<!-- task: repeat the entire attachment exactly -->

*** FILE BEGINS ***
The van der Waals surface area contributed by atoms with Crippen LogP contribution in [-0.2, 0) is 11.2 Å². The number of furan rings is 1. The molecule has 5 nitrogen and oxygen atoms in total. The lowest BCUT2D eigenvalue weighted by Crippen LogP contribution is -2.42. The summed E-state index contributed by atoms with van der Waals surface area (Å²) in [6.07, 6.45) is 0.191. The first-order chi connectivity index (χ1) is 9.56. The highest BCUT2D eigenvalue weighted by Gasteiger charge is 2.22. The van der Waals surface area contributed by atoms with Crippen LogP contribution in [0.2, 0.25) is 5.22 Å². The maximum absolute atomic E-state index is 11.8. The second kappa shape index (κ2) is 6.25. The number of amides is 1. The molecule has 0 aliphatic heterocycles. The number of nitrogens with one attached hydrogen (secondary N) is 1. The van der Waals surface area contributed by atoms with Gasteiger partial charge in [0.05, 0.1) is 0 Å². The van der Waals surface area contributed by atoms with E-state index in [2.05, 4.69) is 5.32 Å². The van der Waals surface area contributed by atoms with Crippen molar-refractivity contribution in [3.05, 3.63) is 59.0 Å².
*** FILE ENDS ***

The van der Waals surface area contributed by atoms with Crippen LogP contribution in [-0.2, 0) is 11.2 Å². The number of furan rings is 1. The molecule has 5 nitrogen and oxygen atoms in total. The lowest BCUT2D eigenvalue weighted by Crippen LogP contribution is -2.42. The summed E-state index contributed by atoms with van der Waals surface area (Å²) in [6.07, 6.45) is 0.191. The first-order chi connectivity index (χ1) is 9.56. The highest BCUT2D eigenvalue weighted by Gasteiger charge is 2.22. The van der Waals surface area contributed by atoms with Crippen LogP contribution in [0.2, 0.25) is 5.22 Å². The maximum absolute atomic E-state index is 11.8. The second kappa shape index (κ2) is 6.25. The number of amides is 1. The molecule has 0 aliphatic heterocycles. The number of nitrogens with one attached hydrogen (secondary N) is 1. The van der Waals surface area contributed by atoms with Gasteiger partial charge in [0.05, 0.1) is 0 Å². The van der Waals surface area contributed by atoms with E-state index in [2.05, 4.69) is 5.32 Å². The van der Waals surface area contributed by atoms with Crippen molar-refractivity contribution in [3.05, 3.63) is 59.0 Å².